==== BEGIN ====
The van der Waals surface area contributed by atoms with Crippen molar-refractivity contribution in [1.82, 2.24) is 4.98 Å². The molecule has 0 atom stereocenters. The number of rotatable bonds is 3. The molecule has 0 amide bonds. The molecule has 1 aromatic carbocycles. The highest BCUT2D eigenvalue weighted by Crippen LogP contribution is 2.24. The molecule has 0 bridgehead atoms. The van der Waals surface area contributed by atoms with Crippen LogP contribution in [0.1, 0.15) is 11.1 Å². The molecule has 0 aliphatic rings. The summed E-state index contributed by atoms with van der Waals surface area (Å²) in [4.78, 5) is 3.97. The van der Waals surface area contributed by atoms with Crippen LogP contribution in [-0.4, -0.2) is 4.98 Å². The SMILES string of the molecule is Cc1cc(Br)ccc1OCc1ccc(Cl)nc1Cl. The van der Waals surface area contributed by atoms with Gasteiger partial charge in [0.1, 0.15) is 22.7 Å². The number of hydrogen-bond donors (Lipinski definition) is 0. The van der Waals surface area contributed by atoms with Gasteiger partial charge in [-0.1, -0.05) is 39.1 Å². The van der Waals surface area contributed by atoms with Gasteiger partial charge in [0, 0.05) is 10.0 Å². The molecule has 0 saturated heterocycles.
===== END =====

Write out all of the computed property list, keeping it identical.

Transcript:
The van der Waals surface area contributed by atoms with Crippen molar-refractivity contribution in [1.82, 2.24) is 4.98 Å². The molecule has 0 atom stereocenters. The number of rotatable bonds is 3. The molecule has 0 amide bonds. The molecule has 1 aromatic carbocycles. The highest BCUT2D eigenvalue weighted by Crippen LogP contribution is 2.24. The molecule has 0 bridgehead atoms. The van der Waals surface area contributed by atoms with Crippen LogP contribution in [0.1, 0.15) is 11.1 Å². The molecule has 0 aliphatic rings. The summed E-state index contributed by atoms with van der Waals surface area (Å²) in [4.78, 5) is 3.97. The van der Waals surface area contributed by atoms with Crippen LogP contribution in [-0.4, -0.2) is 4.98 Å². The SMILES string of the molecule is Cc1cc(Br)ccc1OCc1ccc(Cl)nc1Cl. The van der Waals surface area contributed by atoms with Gasteiger partial charge in [0.1, 0.15) is 22.7 Å². The number of hydrogen-bond donors (Lipinski definition) is 0. The van der Waals surface area contributed by atoms with Gasteiger partial charge in [-0.1, -0.05) is 39.1 Å². The van der Waals surface area contributed by atoms with Gasteiger partial charge in [0, 0.05) is 10.0 Å². The molecule has 0 saturated heterocycles.